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The Johnny Nocturne Band featuring Kim Nalley

Wednesday, Dec 1 1999
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The Johnny Nocturne Band featuring Kim Nalley
Retro is hip if you're talking vintage clothes or rare eBay collectibles, but in jazz it's sad. Tired bands playing tired tunes -- because they've got nothing new to say -- get old fast. Yet some artists, like Johnny Nocturne Band leader John Firmin, mine old-school material for its time-tested values (e.g., the blues). When handled with care, as on the combo's just-released, fourth Bullseye CD, Million Dollar Secret, this kind of investigation can open a window to the past that's indeed still relevant today.

Pumping fresh blood into the trendy but often anemic jump-and-jive craze, the Johnny Nocturne Band stands out from the other swingers on the block. First, credit the group's repertoire of slick and substantial arrangements on charts by the likes of Duke Ellington and Illinois Jacquet. Then, check the uptempo horns and brawny solos by Firmin (tenor sax), Rob Sudduth (baritone sax), Bill Ortiz (trumpet), and Marty Wehner (trombone), which fondly recall the soulful bounce of Louis Jordan or Tab Smith. But above all, the honors go hands-down to the band's sassy, sexy vocalist, Kim Nalley.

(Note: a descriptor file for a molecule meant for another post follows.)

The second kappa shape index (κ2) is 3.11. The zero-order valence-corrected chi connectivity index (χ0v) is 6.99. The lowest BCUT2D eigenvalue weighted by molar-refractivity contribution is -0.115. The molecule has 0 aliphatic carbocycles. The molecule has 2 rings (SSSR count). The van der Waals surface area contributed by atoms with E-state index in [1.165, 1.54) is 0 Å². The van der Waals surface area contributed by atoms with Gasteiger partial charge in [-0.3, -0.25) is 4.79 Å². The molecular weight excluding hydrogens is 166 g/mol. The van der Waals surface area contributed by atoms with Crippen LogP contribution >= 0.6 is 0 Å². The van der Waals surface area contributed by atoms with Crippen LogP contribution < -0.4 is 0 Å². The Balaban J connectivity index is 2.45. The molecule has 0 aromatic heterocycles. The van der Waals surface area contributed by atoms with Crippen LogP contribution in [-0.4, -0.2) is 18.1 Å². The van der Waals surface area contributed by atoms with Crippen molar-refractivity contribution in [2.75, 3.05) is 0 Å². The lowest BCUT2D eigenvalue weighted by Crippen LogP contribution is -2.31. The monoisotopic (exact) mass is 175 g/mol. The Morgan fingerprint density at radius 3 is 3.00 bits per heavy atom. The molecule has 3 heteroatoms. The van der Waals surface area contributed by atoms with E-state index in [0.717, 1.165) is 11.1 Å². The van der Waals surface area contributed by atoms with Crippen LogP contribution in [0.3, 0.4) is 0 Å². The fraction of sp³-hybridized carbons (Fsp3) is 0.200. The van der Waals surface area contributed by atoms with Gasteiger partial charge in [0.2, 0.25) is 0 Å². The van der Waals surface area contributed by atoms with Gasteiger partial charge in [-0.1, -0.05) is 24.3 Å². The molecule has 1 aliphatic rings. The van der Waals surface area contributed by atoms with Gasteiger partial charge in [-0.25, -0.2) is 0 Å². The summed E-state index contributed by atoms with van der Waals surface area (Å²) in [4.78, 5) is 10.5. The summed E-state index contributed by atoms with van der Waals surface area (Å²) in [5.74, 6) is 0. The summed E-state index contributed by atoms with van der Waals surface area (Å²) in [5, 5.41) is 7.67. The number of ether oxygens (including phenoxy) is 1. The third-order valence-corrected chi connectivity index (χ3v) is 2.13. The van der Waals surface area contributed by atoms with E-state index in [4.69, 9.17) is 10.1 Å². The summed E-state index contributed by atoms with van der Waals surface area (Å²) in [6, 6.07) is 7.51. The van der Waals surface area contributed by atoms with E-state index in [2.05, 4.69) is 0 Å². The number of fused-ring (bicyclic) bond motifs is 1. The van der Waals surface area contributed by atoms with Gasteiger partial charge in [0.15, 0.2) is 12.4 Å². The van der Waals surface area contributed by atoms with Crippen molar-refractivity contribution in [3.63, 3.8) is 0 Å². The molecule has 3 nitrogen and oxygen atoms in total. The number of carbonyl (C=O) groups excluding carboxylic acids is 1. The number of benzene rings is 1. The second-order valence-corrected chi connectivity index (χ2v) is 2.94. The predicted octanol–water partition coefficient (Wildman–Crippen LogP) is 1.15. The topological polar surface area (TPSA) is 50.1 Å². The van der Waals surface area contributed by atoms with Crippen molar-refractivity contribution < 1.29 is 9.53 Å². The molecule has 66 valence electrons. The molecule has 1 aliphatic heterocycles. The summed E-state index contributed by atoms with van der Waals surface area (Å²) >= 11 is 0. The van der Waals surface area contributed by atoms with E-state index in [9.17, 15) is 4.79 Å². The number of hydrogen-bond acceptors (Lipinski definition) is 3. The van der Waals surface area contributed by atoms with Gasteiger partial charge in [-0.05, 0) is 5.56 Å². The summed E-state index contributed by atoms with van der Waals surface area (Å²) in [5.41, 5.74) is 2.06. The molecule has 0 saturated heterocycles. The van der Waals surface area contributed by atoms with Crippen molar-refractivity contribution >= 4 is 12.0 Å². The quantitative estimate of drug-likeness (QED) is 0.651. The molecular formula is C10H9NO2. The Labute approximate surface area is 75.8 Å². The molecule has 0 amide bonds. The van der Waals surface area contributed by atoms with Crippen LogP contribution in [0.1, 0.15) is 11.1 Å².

The singer's spot-on passion for the sultry phrasing, vampish attitude, and cool confidence of mother-diva Dinah Washington translate into playful, hot-under-the-collar baiting on Million Dollar Secret. In her mid-20s and already a savvy performer, Nalley doubtless gets a rise out of the gents in the audience with the title track tease: "You know them old men are fine/ And they know just what to do." These sounds will definitely take you back a few decades, but somehow the vibe just doesn't feel old.

The Johnny Nocturne Band appears on Monday, Dec. 6, at 8 and 10 p.m. at Yoshi's, 510 Embarcadero West, Oakland. Tickets are $7; call (510) 238-9200.

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Sam Prestianni

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